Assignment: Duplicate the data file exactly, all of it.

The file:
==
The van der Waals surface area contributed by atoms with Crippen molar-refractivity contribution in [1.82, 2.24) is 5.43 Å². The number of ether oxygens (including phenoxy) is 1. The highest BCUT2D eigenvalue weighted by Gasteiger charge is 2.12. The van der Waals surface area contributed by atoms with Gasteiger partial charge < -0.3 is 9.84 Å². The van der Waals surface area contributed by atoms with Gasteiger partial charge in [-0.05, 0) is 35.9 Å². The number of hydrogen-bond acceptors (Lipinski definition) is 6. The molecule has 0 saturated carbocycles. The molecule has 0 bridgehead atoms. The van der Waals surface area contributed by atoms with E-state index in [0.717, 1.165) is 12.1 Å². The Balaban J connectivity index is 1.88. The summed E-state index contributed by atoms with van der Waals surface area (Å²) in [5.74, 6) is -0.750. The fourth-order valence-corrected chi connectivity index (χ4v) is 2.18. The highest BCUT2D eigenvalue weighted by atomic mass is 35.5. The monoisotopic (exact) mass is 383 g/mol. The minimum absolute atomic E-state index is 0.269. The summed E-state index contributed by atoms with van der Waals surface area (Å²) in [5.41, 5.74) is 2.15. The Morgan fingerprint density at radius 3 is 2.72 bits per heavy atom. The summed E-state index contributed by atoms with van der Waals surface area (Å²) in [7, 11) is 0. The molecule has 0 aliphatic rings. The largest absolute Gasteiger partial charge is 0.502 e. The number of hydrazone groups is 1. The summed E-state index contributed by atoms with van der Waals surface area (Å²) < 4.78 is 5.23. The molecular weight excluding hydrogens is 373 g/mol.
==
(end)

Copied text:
The van der Waals surface area contributed by atoms with Crippen molar-refractivity contribution in [1.82, 2.24) is 5.43 Å². The number of ether oxygens (including phenoxy) is 1. The highest BCUT2D eigenvalue weighted by Gasteiger charge is 2.12. The van der Waals surface area contributed by atoms with Gasteiger partial charge < -0.3 is 9.84 Å². The van der Waals surface area contributed by atoms with Gasteiger partial charge in [-0.05, 0) is 35.9 Å². The number of hydrogen-bond acceptors (Lipinski definition) is 6. The molecule has 0 saturated carbocycles. The molecule has 0 bridgehead atoms. The van der Waals surface area contributed by atoms with E-state index in [0.717, 1.165) is 12.1 Å². The Balaban J connectivity index is 1.88. The summed E-state index contributed by atoms with van der Waals surface area (Å²) in [5.74, 6) is -0.750. The fourth-order valence-corrected chi connectivity index (χ4v) is 2.18. The highest BCUT2D eigenvalue weighted by atomic mass is 35.5. The monoisotopic (exact) mass is 383 g/mol. The minimum absolute atomic E-state index is 0.269. The summed E-state index contributed by atoms with van der Waals surface area (Å²) in [5.41, 5.74) is 2.15. The Morgan fingerprint density at radius 3 is 2.72 bits per heavy atom. The summed E-state index contributed by atoms with van der Waals surface area (Å²) in [7, 11) is 0. The molecule has 0 aliphatic rings. The largest absolute Gasteiger partial charge is 0.502 e. The number of hydrazone groups is 1. The summed E-state index contributed by atoms with van der Waals surface area (Å²) < 4.78 is 5.23. The molecular weight excluding hydrogens is 373 g/mol.